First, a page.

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The rise of non-bank lenders has made the Australian mortgage landscape more competitive, providing borrowers with more options that could help them realise their homeownership dreams. Are you preparing for your first home purchase? Or perhaps you are planning to get an investment property? Here are the things you should know about non-bank lenders in Australia.
A non-bank lender is a lender who is not a bank but can provide consumers with different types of loans like home loans, car loans, and credit cards. Non-bank lenders cannot accept consumer deposits (i.e. they can’t offer savings accounts or term deposits) because they do not have an authorized deposit-taking institution (ADI) licence from the Australian Prudential Regulation Authority (APRA), which means its functions are limited to just providing financing.
To provide loans, non-bank lenders self-raise the funds required to provide loans by issuing bonds to investors and institutions. Take note, however, that even though non-bank lenders do not have an ADI license, they must still have an Australian Credit Licence (ACL) and have to comply with the regulations set by the Australian Securities and Investments Commission (ASIC), and other laws such as the National Consumer Credit Protection Laws and the Australian Consumer Law.
Non-bank lenders in Australia are a popular option among homebuyers who are trying to search for more competitive home loans. Just like banks, non-bank lenders offer owner-occupier and investor loans. However, because non-bank lenders don’t hold an ADI license, they can’t offer offset accounts in the traditional sense, although some non-bank lenders offer products that operate similarly to offset accounts.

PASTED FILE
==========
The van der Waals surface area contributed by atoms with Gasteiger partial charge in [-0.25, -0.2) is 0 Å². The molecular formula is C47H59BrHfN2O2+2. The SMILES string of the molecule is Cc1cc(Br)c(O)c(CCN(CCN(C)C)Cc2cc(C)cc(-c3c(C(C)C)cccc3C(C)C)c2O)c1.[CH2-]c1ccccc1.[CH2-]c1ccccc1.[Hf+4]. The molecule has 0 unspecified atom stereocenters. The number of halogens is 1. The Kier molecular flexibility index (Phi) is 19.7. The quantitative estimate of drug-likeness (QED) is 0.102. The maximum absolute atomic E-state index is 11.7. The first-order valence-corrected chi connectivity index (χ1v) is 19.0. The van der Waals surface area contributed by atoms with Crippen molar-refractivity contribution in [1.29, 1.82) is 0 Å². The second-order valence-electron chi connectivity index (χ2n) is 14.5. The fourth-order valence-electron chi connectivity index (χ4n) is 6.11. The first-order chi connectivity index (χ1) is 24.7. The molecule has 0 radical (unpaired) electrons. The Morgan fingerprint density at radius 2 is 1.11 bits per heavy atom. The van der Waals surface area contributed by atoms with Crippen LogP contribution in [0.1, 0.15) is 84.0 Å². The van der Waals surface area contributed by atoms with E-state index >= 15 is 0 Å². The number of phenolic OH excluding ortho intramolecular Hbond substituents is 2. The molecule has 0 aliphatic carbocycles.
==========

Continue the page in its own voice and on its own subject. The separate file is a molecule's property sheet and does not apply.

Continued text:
Some non-bank lenders offer a wide range of housing loans including low-doc home loans and construction loans. Some non-bank lenders may vent provide line of credit home loans, guarantor loans, and bridging loans.
Transacting with a non-bank lender has its slew of benefits. Here are some advantages of getting a home loan from a non-bank lender
While non-bank lenders are a great alternative to traditional banks, there are some setbacks.
Non-bank lenders are not for everybody, but they are gaining traction among many borrowers who want an alternative to the traditional banks. Before you start exploring, here are the answers to the questions you might have about non-bank lenders.
Not at all — non-bank lenders offer home loans to all walks of life who wanted an alternative option. Non-banks usually have a different set of criteria, which allow applicants, who might have been turned down by a traditional bank, to be qualified for a home loan.
However, it is true that most of the time, non-bank lenders are able to accommodate borrowers with low credit score, high debt-to-income ratio or those who are self-employed.
Non-banks usually offer more competitive rates than traditional banks to lure in more customers. Given that some operate entirely online, they are able to reduce their costs and provide lower interest rates to potential borrowers.
Yes — similar to traditional banks, non-bank lenders still have to comply with credit rules and regulations. Some non-bank lenders are backed by Australian financial institutions. In the event that a non-bank lender closes, another lender will generally take over its client base. This means that if a non-bank lender goes bust, you will have to still service your mortgage debt under a new lender.
Non-bank lenders often depend on wholesale funds either from Australian banks or international institutions. They can also raise funds by issuing bonds to institutions and investors.